Truck Accident Lawsuits
Truck accident lawsuits in Georgia deal with a complex maze of federal motor carrier law, state-level statutory obligations and established case law. There are numerous theories of liability upon which drivers, motor carriers, owner/ operators and manufacturers can be held accountable.
Add to that the fact that most crashes involving commercial vehicles over 10,000 pounds typically involve multiple vehicles, and the issue of compensation gets even more complicated. It’s important if you’re injured in a crash with a large truck that you are properly represented.
Atlanta truck accident lawyer Stephen M. Ozcomert has prevailed in numerous motor carrier litigation actions, obtaining sizable settlements and verdicts for those harmed by careless truckers.
In some instances, a lawsuit may not be necessary, as claims can sometimes be resolved through negotiations with insurers. However, most claims are denied or offers for settlement are far too low given the circumstances. In those cases, we will pursue litigation. These cases too may be resolved in a pre-trial settlement, possibly in the course of mediation, but they are put on track to be litigated in court.
We want our clients to understand not only their legal rights, but what they can expect from the legal process. You need a lawyer because trucking accident claims involve:
- Complex federal and state safety regulations;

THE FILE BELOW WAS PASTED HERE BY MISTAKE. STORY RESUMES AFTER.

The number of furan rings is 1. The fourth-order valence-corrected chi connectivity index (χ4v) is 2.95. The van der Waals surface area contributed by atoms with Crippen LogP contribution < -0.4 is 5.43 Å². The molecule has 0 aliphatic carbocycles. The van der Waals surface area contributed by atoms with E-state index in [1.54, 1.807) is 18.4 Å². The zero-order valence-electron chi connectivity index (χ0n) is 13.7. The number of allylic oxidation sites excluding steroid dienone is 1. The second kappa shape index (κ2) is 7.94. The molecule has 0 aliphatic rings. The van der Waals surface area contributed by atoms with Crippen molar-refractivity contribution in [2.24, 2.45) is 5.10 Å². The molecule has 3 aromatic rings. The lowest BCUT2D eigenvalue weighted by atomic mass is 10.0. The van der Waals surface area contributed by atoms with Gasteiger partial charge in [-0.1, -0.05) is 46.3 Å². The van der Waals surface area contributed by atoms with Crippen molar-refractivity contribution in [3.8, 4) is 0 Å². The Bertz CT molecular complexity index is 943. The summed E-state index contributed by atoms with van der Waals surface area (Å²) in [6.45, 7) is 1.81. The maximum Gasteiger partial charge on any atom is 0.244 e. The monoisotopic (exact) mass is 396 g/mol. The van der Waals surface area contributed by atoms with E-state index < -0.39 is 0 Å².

- High stakes (trucking companies and insurers will fight you every step of the way to protect their bottom line);
- Expert witnesses (often accident reconstructionists, truck mechanics and medical experts).
One of the first steps in any case is determining liability. Georgia is an at-fault state, meaning the driver who is negligent is liable to pay damages to those injured/ affected by that negligence.
All motorists have a duty of care to operate their vehicles in a reasonably safe manner. Truckers in many cases have a heightened duty, and are statutorily required to limit their hours on the road, make sure the truck they operate is in good working condition/ properly loaded and that they are alert and sober. In addition the driver, your attorney may seek to hold liable the trucking company owner/ operator, the lessor of the truck, the owner of goods being transported, the company responsible for loading/ shipping, the trucking maintenance/ repair firm and possibly the manufacturer. No two cases are going to look the same.
A carrier or truck owner may be vicariously liable for the negligent actions of a trucker, or they might be directly liable if there is evidence of negligent hiring, entrustment or retention.
In terms of recovering damages, there could be several sources. Consider that O.C.G.A. 46-7-12 requires motor carriers of household goods or passengers to obtain indemnity insurance or self-insurance before they can receive a certificate to operate in the state of Georgia. Statutes require intrastate carriers to maintain a minimum coverage level of $100,000 per person and $300,000 per accident. Because this rarely is enough to fully compensate Atlanta truck accident victims, most commercial vehicles carry $1 million or more in liability protection.